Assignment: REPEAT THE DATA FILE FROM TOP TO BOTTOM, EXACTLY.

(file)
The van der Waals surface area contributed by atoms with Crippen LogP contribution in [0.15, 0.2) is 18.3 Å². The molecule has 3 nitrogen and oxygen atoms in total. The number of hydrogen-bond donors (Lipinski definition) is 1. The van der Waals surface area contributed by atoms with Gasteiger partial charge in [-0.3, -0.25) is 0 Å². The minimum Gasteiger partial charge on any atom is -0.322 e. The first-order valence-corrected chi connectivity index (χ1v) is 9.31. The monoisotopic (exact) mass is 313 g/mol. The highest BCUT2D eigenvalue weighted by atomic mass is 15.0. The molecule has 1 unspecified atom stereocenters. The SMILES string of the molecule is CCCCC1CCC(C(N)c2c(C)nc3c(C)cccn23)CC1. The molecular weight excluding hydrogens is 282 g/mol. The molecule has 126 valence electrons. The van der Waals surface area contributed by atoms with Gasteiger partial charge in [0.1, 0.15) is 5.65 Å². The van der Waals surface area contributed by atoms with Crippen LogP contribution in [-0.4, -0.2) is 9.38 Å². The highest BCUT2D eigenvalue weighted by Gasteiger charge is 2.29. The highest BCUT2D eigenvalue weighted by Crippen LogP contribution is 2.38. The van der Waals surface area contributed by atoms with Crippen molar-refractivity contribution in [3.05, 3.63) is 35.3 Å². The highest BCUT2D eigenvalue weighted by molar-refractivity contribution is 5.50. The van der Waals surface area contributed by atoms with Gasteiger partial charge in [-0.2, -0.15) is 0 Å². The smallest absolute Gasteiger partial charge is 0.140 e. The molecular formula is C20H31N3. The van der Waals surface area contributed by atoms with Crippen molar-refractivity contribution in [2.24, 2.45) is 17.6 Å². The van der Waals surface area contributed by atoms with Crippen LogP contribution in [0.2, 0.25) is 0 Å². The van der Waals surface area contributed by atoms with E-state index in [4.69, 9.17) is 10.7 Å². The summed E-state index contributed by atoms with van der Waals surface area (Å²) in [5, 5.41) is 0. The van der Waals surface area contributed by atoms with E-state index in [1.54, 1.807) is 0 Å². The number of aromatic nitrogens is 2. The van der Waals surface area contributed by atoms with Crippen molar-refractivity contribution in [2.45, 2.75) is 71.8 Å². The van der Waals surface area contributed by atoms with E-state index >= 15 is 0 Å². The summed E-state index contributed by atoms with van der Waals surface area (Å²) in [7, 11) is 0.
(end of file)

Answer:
The van der Waals surface area contributed by atoms with Crippen LogP contribution in [0.15, 0.2) is 18.3 Å². The molecule has 3 nitrogen and oxygen atoms in total. The number of hydrogen-bond donors (Lipinski definition) is 1. The van der Waals surface area contributed by atoms with Gasteiger partial charge in [-0.3, -0.25) is 0 Å². The minimum Gasteiger partial charge on any atom is -0.322 e. The first-order valence-corrected chi connectivity index (χ1v) is 9.31. The monoisotopic (exact) mass is 313 g/mol. The highest BCUT2D eigenvalue weighted by atomic mass is 15.0. The molecule has 1 unspecified atom stereocenters. The SMILES string of the molecule is CCCCC1CCC(C(N)c2c(C)nc3c(C)cccn23)CC1. The molecular weight excluding hydrogens is 282 g/mol. The molecule has 126 valence electrons. The van der Waals surface area contributed by atoms with Gasteiger partial charge in [0.1, 0.15) is 5.65 Å². The van der Waals surface area contributed by atoms with Crippen LogP contribution in [-0.4, -0.2) is 9.38 Å². The highest BCUT2D eigenvalue weighted by Gasteiger charge is 2.29. The highest BCUT2D eigenvalue weighted by Crippen LogP contribution is 2.38. The van der Waals surface area contributed by atoms with Crippen molar-refractivity contribution in [3.05, 3.63) is 35.3 Å². The highest BCUT2D eigenvalue weighted by molar-refractivity contribution is 5.50. The van der Waals surface area contributed by atoms with Gasteiger partial charge in [-0.2, -0.15) is 0 Å². The smallest absolute Gasteiger partial charge is 0.140 e. The molecular formula is C20H31N3. The van der Waals surface area contributed by atoms with Crippen molar-refractivity contribution in [2.24, 2.45) is 17.6 Å². The van der Waals surface area contributed by atoms with Crippen LogP contribution in [0.2, 0.25) is 0 Å². The van der Waals surface area contributed by atoms with E-state index in [4.69, 9.17) is 10.7 Å². The summed E-state index contributed by atoms with van der Waals surface area (Å²) in [5, 5.41) is 0. The van der Waals surface area contributed by atoms with E-state index in [1.54, 1.807) is 0 Å². The number of aromatic nitrogens is 2. The van der Waals surface area contributed by atoms with Crippen molar-refractivity contribution in [2.45, 2.75) is 71.8 Å². The van der Waals surface area contributed by atoms with E-state index >= 15 is 0 Å². The summed E-state index contributed by atoms with van der Waals surface area (Å²) in [7, 11) is 0.